Numbers For The Record Books
The Long Branch Lagoon ribbon-cutting and grand opening experienced a great turnout, with guests enjoying many different games and fitness classes. Initially projected at 61,800 attendance, the final season attendance was 80,513—30 percent above projections! Additionally, in the first season, the waterpark averaged a staggering 1,000 visitors per day! The staff didn’t rely only on peak hours to increase attendance; special events such as “Night Swim” every Tuesday and Saturday were implemented to increase attendance and the buzz surrounding the park. Compared to other aquatic facilities in the region, Long Branch Lagoon had the largest attendance, even outpacing Kenwood Cove in Salina.

FACILITY                                                     2016 ATTENDANCE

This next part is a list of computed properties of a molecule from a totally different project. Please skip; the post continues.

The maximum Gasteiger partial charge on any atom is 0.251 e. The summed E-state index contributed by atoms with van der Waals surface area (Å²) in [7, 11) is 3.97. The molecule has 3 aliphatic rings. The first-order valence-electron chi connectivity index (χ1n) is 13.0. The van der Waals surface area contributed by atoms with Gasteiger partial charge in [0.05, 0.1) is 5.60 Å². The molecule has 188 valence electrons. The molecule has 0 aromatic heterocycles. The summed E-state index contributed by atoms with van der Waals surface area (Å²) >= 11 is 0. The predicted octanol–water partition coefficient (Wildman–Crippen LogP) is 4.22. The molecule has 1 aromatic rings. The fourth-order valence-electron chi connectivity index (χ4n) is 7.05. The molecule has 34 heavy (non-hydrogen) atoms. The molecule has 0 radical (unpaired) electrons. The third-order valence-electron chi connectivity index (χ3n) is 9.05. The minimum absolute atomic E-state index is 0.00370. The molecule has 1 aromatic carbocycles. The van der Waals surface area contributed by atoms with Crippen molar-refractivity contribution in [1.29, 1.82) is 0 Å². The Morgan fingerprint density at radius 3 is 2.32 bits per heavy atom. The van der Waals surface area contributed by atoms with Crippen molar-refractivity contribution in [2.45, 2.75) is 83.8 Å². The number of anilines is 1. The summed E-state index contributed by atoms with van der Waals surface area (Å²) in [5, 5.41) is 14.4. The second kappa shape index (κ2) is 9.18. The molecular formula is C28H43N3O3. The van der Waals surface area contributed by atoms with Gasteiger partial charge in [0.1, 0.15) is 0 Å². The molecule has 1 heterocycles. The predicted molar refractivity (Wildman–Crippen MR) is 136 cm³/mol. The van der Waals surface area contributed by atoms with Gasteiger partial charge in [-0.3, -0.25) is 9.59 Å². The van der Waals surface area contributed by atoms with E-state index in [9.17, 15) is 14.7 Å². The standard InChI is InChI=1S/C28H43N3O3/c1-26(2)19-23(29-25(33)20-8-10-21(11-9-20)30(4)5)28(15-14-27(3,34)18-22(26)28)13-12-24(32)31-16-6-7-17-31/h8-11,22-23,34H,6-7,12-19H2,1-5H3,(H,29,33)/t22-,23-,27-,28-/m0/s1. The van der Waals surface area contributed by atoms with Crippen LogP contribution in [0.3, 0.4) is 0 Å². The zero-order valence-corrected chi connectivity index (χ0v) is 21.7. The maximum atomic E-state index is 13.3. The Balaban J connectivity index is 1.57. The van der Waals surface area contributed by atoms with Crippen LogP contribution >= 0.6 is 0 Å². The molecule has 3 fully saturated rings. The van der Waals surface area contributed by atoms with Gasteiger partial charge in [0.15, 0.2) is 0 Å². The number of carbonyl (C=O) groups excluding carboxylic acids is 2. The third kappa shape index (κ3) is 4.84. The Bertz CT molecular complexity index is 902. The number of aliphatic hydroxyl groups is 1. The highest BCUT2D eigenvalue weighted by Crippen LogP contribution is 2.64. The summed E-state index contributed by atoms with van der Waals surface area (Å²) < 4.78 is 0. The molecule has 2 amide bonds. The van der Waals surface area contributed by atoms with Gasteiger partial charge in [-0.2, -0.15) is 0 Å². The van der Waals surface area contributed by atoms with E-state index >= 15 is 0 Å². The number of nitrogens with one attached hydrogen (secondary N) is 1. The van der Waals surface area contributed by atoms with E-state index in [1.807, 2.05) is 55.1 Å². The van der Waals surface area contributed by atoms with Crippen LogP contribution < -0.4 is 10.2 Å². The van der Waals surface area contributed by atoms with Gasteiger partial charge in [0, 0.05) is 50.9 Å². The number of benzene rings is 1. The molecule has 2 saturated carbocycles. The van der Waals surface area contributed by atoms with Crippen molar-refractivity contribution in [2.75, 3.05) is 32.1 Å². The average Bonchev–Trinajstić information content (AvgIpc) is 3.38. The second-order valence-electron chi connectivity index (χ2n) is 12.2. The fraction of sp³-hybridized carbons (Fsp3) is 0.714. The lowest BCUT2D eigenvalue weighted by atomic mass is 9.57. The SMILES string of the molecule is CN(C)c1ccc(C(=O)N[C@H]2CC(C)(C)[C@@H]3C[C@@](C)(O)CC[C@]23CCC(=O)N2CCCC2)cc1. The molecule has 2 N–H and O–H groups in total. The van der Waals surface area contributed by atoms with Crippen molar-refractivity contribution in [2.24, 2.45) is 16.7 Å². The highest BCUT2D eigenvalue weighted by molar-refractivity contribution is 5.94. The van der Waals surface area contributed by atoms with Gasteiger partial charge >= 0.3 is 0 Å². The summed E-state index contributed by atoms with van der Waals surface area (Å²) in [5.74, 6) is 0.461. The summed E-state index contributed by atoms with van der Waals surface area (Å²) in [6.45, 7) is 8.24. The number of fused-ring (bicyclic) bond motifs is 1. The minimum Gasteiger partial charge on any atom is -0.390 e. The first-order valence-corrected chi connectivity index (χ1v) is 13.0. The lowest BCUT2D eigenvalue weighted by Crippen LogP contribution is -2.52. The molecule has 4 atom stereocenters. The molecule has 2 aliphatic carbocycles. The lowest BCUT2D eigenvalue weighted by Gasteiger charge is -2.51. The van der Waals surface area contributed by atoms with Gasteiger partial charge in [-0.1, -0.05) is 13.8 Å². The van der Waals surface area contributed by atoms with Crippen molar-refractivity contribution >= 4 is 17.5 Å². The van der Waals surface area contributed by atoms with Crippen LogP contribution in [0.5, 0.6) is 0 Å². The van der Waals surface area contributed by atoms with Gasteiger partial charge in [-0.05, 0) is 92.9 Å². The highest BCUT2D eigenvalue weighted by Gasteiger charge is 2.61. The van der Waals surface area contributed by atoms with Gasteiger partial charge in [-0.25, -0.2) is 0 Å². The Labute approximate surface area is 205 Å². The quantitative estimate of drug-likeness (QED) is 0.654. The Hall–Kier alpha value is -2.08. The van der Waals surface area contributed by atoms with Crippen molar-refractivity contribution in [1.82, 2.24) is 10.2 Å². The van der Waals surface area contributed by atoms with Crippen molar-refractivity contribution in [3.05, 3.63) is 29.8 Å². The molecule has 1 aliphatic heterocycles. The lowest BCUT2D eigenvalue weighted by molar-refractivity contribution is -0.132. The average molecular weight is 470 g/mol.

Colby Aquatic Center                                 17,723

Great Bend Wetlands                                 24,000

McPherson Water Park                               29,395

Hutchinson Salt City Splash                       31,000

Hays Aquatic Park                                      53,504

Salina Kenwood Cove                                 74,494

Dodge City Long Branch Lagoon              80,513


Old Dodge City Municipal Aquatic Facility                  Long Branch Lagoon

2015 Attendance:  12,265                                              2016 Attendance:  80,513

2015 Revenue:  $35,484                                                2016 Revenue:  $562,943

Nick Hamill oversees project development for Waters Edge Aquatic Design in Lenexa, Kan. Reach him at (913) 438-4338, or nhamill@wedesignpools.com.